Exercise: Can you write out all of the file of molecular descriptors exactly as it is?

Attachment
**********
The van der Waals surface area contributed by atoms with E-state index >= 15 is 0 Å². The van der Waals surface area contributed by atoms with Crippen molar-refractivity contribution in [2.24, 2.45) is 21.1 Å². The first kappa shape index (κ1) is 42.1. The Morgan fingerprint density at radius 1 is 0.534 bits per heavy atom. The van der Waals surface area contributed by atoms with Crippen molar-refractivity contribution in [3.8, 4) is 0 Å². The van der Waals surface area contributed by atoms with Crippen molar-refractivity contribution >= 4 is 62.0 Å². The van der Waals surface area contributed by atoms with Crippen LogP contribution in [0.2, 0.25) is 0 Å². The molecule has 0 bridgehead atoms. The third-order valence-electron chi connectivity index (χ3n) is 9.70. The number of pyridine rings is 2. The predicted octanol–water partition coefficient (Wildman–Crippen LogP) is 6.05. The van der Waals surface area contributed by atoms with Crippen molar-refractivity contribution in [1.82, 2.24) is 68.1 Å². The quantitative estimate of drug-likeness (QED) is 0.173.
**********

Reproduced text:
The van der Waals surface area contributed by atoms with E-state index >= 15 is 0 Å². The van der Waals surface area contributed by atoms with Crippen molar-refractivity contribution in [2.24, 2.45) is 21.1 Å². The first kappa shape index (κ1) is 42.1. The Morgan fingerprint density at radius 1 is 0.534 bits per heavy atom. The van der Waals surface area contributed by atoms with Crippen molar-refractivity contribution in [3.8, 4) is 0 Å². The van der Waals surface area contributed by atoms with Crippen molar-refractivity contribution >= 4 is 62.0 Å². The van der Waals surface area contributed by atoms with Crippen LogP contribution in [0.2, 0.25) is 0 Å². The molecule has 0 bridgehead atoms. The third-order valence-electron chi connectivity index (χ3n) is 9.70. The number of pyridine rings is 2. The predicted octanol–water partition coefficient (Wildman–Crippen LogP) is 6.05. The van der Waals surface area contributed by atoms with Crippen molar-refractivity contribution in [1.82, 2.24) is 68.1 Å². The quantitative estimate of drug-likeness (QED) is 0.173.